United Launch Alliance, a joint venture of Lockheed Martin Corp (LMT.N) and Boeing Co (BA.N), on Friday said it was cutting its executive ranks by 30 percent in December through what it called voluntary departures by 12 executives.

Tory Bruno, chief executive of the venture, told Reuters in an emailed statement the layoffs were part of ULA’s ongoing efforts to adapt to what he called “an increasingly competitive business environment” and redesign its leadership team.

ULA, formed by the two largest U.S. weapons makers in 2006, has long been the sole company able to launch U.S. military and intelligence satellites into orbit, but the Air Force expects to certify a new rival, privately-held Space Exploration Technologies, to compete for some of those launches next month.

The company is also under pressure from a new law that limits its use of the Russian RD-180 rocket engines that power its Atlas 5 launch vehicles after 2019. Congress passed the law after Russia annexed the Crimea region of Ukraine last year.

Read the full story.

 

Busy Monday Set for America’s Launch Providers

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Monday will be a busy day for two of America’s top launch providers.

The sixth SpaceX Dragon cargo mission to the International Space Station under NASA’s Commercial Resupply Services contract is scheduled to launch on Monday at 4:33 p.m. EDT from Space Launch Complex 40 at Cape Canaveral Air Force Station in Florida. NASA Television coverage of the launch begins at 3:30 p.m. EDT.

SpaceX will make another attempt to land the Falcon 9 first stage on a off-shore barge. There is currently a 60 percent chance of acceptable weather for the launch.

Meanwhile, United Launch Alliance CEO Tory Bruno will unveil plans for its Next Generation Launch System on Monday at 4 p.m. during the 31st National Space Symposium in Colorado Springs, Colo.  Bruno will also announce the name of the booster, which was determined after a public vote in which more than one million votes were cast.

ULA will webcast the press conference at http://www.ulalaunch.com.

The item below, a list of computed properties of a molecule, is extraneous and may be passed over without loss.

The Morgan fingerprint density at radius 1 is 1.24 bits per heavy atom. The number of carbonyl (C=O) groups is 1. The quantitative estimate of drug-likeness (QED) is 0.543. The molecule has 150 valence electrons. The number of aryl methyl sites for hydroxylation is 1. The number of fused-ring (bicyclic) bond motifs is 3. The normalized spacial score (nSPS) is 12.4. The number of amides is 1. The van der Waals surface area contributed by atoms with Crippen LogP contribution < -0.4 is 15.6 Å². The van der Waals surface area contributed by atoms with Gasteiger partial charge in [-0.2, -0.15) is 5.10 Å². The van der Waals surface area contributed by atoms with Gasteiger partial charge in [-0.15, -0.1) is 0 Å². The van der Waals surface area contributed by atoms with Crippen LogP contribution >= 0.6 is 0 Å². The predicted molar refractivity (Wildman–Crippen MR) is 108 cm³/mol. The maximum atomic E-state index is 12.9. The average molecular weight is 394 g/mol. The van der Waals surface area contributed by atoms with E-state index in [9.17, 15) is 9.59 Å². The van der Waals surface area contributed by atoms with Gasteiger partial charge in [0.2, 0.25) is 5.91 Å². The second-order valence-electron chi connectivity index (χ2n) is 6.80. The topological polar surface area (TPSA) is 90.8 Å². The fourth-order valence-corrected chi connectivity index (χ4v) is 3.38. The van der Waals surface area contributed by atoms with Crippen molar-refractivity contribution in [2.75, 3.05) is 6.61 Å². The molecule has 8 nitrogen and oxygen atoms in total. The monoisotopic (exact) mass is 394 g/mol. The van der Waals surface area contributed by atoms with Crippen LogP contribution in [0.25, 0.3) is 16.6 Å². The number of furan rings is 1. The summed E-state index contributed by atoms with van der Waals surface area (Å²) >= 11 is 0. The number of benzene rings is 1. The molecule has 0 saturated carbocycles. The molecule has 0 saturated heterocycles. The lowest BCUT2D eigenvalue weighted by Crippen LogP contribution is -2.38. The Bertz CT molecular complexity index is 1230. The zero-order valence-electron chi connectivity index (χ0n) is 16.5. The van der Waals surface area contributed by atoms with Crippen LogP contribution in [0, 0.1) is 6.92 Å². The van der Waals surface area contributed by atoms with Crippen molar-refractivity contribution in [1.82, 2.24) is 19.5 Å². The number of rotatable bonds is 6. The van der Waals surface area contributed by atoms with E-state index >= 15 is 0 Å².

ULA Plans to Phase Out Delta IV

Delta IV Heavy lifts off with Orion capsule. (Credit: Lockheed Martin, United Launch Alliance)
Delta IV Heavy lifts off with Orion capsule. (Credit: Lockheed Martin, United Launch Alliance)

Space News reports on ULA’s future plans for its launch vehicles:

United Launch Alliance intends to phase out all but the heavy-lift version of its Delta 4 rocket as early as 2018 as it seeks to sharpen its competitiveness in the face of a challenge by SpaceX.

Denver-based ULA will continue building the Delta 4 Heavy as long as its Air Force customer desires, said Tory Bruno, the company’s president chief executive. The vehicle, whose first stage consists of three Delta 4 cores in a side-by-side configuration, is used to launch classified national security payloads but flies infrequently — roughly once every few years….

In a March 2 interview, Bruno, said both rockets ultimately will be replaced by a new launch vehicle currently known as the Next Generation Launch System, or NGLS. The NGLS will be powered by a new main engine now under development.

Bruno has said the BE-4 could debut on the NGLS by 2019 but that the vehicle would not be certified to carry national security payloads until 2022 or 2023.

In the interview, Bruno said he hoped Congress would change the language to allow continued use of the RD-180 until a replacement is ready.

Congress recently passed legislation calling for ULA to end the use of Russian-provided RD-180 engines in the Atlas by 2019.